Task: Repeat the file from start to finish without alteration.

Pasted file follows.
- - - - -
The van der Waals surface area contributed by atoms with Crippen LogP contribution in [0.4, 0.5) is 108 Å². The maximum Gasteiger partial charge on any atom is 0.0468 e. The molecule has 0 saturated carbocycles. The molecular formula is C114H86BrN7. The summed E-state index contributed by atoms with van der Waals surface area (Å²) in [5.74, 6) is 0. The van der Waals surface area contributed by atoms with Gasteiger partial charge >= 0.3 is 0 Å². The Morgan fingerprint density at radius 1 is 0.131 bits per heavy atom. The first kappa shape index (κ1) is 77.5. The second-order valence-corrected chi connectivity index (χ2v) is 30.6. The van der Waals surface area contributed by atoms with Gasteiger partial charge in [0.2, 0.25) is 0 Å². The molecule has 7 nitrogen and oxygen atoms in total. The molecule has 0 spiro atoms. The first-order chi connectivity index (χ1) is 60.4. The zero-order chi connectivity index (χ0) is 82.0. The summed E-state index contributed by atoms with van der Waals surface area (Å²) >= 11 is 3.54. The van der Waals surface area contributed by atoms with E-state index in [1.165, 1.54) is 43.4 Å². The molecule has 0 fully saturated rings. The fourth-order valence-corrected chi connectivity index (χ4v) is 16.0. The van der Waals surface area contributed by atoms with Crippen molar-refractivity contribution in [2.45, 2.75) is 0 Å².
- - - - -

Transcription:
The van der Waals surface area contributed by atoms with Crippen LogP contribution in [0.4, 0.5) is 108 Å². The maximum Gasteiger partial charge on any atom is 0.0468 e. The molecule has 0 saturated carbocycles. The molecular formula is C114H86BrN7. The summed E-state index contributed by atoms with van der Waals surface area (Å²) in [5.74, 6) is 0. The van der Waals surface area contributed by atoms with Gasteiger partial charge >= 0.3 is 0 Å². The Morgan fingerprint density at radius 1 is 0.131 bits per heavy atom. The first kappa shape index (κ1) is 77.5. The second-order valence-corrected chi connectivity index (χ2v) is 30.6. The van der Waals surface area contributed by atoms with Gasteiger partial charge in [0.2, 0.25) is 0 Å². The molecule has 7 nitrogen and oxygen atoms in total. The molecule has 0 spiro atoms. The first-order chi connectivity index (χ1) is 60.4. The zero-order chi connectivity index (χ0) is 82.0. The summed E-state index contributed by atoms with van der Waals surface area (Å²) >= 11 is 3.54. The van der Waals surface area contributed by atoms with E-state index in [1.165, 1.54) is 43.4 Å². The molecule has 0 fully saturated rings. The fourth-order valence-corrected chi connectivity index (χ4v) is 16.0. The van der Waals surface area contributed by atoms with Crippen molar-refractivity contribution in [2.45, 2.75) is 0 Å².